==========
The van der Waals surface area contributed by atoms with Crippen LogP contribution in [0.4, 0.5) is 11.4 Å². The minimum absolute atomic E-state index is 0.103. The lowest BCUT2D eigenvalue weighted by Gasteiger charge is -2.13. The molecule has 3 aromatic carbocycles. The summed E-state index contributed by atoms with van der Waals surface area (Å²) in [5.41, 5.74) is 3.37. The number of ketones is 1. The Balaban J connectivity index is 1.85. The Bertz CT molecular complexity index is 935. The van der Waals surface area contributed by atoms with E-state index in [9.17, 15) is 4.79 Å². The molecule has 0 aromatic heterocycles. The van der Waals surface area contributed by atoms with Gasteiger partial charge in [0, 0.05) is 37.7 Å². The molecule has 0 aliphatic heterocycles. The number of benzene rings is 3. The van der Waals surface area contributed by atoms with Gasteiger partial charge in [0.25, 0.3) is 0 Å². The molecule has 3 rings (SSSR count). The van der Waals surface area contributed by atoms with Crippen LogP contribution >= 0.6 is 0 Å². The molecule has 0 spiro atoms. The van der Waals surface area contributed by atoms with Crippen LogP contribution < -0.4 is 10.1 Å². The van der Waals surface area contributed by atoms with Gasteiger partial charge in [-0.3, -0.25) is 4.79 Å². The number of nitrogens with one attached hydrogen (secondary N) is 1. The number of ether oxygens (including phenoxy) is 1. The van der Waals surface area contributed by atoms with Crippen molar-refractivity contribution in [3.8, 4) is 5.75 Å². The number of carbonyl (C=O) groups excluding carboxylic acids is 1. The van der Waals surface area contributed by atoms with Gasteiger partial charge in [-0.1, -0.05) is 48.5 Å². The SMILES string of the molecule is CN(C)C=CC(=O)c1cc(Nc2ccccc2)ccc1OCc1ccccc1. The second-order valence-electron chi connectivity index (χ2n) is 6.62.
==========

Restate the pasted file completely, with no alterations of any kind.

The van der Waals surface area contributed by atoms with Crippen LogP contribution in [0.4, 0.5) is 11.4 Å². The minimum absolute atomic E-state index is 0.103. The lowest BCUT2D eigenvalue weighted by Gasteiger charge is -2.13. The molecule has 3 aromatic carbocycles. The summed E-state index contributed by atoms with van der Waals surface area (Å²) in [5.41, 5.74) is 3.37. The number of ketones is 1. The Balaban J connectivity index is 1.85. The Bertz CT molecular complexity index is 935. The van der Waals surface area contributed by atoms with E-state index in [9.17, 15) is 4.79 Å². The molecule has 0 aromatic heterocycles. The van der Waals surface area contributed by atoms with Gasteiger partial charge in [0, 0.05) is 37.7 Å². The molecule has 0 aliphatic heterocycles. The number of benzene rings is 3. The van der Waals surface area contributed by atoms with Gasteiger partial charge in [0.25, 0.3) is 0 Å². The molecule has 3 rings (SSSR count). The van der Waals surface area contributed by atoms with Crippen LogP contribution >= 0.6 is 0 Å². The molecule has 0 spiro atoms. The van der Waals surface area contributed by atoms with Crippen LogP contribution < -0.4 is 10.1 Å². The van der Waals surface area contributed by atoms with Gasteiger partial charge in [-0.3, -0.25) is 4.79 Å². The number of nitrogens with one attached hydrogen (secondary N) is 1. The number of ether oxygens (including phenoxy) is 1. The van der Waals surface area contributed by atoms with Crippen molar-refractivity contribution in [3.8, 4) is 5.75 Å². The number of carbonyl (C=O) groups excluding carboxylic acids is 1. The van der Waals surface area contributed by atoms with Gasteiger partial charge in [-0.1, -0.05) is 48.5 Å². The SMILES string of the molecule is CN(C)C=CC(=O)c1cc(Nc2ccccc2)ccc1OCc1ccccc1. The second-order valence-electron chi connectivity index (χ2n) is 6.62.